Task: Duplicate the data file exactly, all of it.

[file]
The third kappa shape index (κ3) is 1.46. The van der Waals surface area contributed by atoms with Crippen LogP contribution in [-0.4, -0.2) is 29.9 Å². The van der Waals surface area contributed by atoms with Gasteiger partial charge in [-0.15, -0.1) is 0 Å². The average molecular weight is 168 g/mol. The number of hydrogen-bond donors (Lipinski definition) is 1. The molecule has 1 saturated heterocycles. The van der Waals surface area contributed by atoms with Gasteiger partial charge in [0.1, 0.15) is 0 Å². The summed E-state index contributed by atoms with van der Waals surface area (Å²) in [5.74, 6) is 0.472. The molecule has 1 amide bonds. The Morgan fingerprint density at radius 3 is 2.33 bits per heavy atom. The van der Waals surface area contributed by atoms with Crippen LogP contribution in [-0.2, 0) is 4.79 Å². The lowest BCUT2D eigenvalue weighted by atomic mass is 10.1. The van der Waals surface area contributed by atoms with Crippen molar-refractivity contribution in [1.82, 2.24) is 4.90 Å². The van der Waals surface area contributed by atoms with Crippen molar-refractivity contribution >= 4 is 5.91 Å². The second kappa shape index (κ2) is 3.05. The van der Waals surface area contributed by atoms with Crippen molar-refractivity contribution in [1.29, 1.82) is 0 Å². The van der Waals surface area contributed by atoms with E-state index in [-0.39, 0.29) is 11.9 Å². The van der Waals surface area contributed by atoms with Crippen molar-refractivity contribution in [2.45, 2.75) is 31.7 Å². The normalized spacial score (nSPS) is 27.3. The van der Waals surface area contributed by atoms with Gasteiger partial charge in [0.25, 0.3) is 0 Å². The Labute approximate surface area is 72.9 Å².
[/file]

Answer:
The third kappa shape index (κ3) is 1.46. The van der Waals surface area contributed by atoms with Crippen LogP contribution in [-0.4, -0.2) is 29.9 Å². The van der Waals surface area contributed by atoms with Gasteiger partial charge in [-0.15, -0.1) is 0 Å². The average molecular weight is 168 g/mol. The number of hydrogen-bond donors (Lipinski definition) is 1. The molecule has 1 saturated heterocycles. The van der Waals surface area contributed by atoms with Gasteiger partial charge in [0.1, 0.15) is 0 Å². The summed E-state index contributed by atoms with van der Waals surface area (Å²) in [5.74, 6) is 0.472. The molecule has 1 amide bonds. The Morgan fingerprint density at radius 3 is 2.33 bits per heavy atom. The van der Waals surface area contributed by atoms with Crippen LogP contribution in [-0.2, 0) is 4.79 Å². The lowest BCUT2D eigenvalue weighted by atomic mass is 10.1. The van der Waals surface area contributed by atoms with Crippen molar-refractivity contribution in [1.82, 2.24) is 4.90 Å². The van der Waals surface area contributed by atoms with Crippen molar-refractivity contribution >= 4 is 5.91 Å². The second kappa shape index (κ2) is 3.05. The van der Waals surface area contributed by atoms with Crippen molar-refractivity contribution in [1.29, 1.82) is 0 Å². The van der Waals surface area contributed by atoms with E-state index in [-0.39, 0.29) is 11.9 Å². The van der Waals surface area contributed by atoms with Crippen molar-refractivity contribution in [2.45, 2.75) is 31.7 Å². The normalized spacial score (nSPS) is 27.3. The van der Waals surface area contributed by atoms with Gasteiger partial charge in [0.25, 0.3) is 0 Å². The Labute approximate surface area is 72.9 Å².